Ohio nuclear dispute spurs claim that China is ‘invading’ U.S. grid
The voice on the television ad sounds ominous. “The Chinese government is quietly invading our American electric grid,” it says. “Now they’re coming for our energy jobs.”
As the narrator speaks, images of marching soldiers and President Xi Jinping flash across the screen. It ends with a warning: “Don’t sign the petition allowing China to control Ohio’s power.”
The commercial, which has the air of a political-attack ad, is the latest and most bizarre salvo in a bitter fight over a new Ohio law subsidizing two struggling nuclear power plants owned by bankrupt FirstEnergy Solutions Corp.
For months, debate over the measure has spilled beyond the state’s borders. A member of President Donald Trump’s re-election campaign, Bob Paduchik, urged Ohio lawmakers to support the legislation and stressed that the president backed it, too. And the measure drew opposition from groups as diverse as the Sierra Club and billionaire Charles Koch’s political organization, which blasted it as a corporate “bailout.”
The law, enacted last month, carves out $150 million annually for FirstEnergy Solutions’s Davis-Besse and Perry plants, which the company had said it would close without aid. Ohio will fund it by cutting support for wind and solar. The move is unprecedented. While New York, New Jersey and Illinois all subsidize nuclear power as part of their clean-energy strategies, Ohio is the first to do so by directly yanking support from renewables.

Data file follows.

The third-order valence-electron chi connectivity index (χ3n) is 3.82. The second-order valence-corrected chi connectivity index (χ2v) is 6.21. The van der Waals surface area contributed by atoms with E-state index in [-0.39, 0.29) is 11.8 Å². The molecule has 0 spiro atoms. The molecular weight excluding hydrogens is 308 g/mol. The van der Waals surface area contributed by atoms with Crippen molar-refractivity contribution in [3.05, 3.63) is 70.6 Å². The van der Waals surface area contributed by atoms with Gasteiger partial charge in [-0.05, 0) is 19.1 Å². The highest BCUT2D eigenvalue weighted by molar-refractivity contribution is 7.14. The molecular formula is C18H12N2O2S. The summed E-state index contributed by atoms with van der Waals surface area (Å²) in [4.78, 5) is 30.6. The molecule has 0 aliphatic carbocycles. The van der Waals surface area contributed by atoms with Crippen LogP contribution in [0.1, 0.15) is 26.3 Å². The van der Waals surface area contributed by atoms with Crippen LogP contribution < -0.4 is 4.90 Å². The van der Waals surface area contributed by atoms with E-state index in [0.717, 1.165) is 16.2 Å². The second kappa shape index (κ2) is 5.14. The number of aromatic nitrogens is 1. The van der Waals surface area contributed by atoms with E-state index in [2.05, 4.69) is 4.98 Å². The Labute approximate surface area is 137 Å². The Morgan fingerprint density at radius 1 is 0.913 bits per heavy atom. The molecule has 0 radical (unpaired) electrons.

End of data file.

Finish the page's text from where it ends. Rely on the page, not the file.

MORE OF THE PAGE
Now environmentalists and others are gathering signatures in support of a referendum to repeal it. But the group behind the television ad, Ohioans for Energy Security, says they’re circulating the petition on behalf of China.
A spokesman for the group, Carlo LoParo, said loans made to natural gas plants in Ohio by state-controlled Industrial and Commercial Bank of China Ltd. give Beijing local influence. If reactors close and gas plants sell more power in the region, Chinese banks “will have significant control over Ohio’s energy grid,” LoParo said in a statement.
“It’s fair to point out that they’re heavily financed not just by foreign lenders, but by a foreign government,” he said in the interview. LoParo declined to say who funded the ad.
The 60-second ad features two people, staring silently at the camera, who in an earlier video supporting the law identified themselves as FirstEnergy Solutions employees. The company, which filed for Chapter 11 last year, declined to comment. The same production company shot both videos, LoParo said.
LoParo, who runs a Columbus, Ohio-based public relations firm, previously represented a separate group that lobbied for the law called the Ohio Clean Energy Jobs Alliance, which was funded by FirstEnergy Solutions. LoParo said he’s had “no interaction” with the company in his current role.
The group is funded by “dark money,” said Gene Pierce, a spokesman for the organization gathering signatures to repeal the law, Ohioans Against Corporate Bailouts. The notion that the financing of gas plants is tantamount to taking over the power grid is far-fetched, he said.
Ohio’s attorney general has approved the language of the proposed referendum, according to a statement Thursday. For the measure to appear on the ballot in November 2020, supporters must collect about 265,000 signatures.
“Lending money is not the same thing as having a controlling interest,” Pierce said.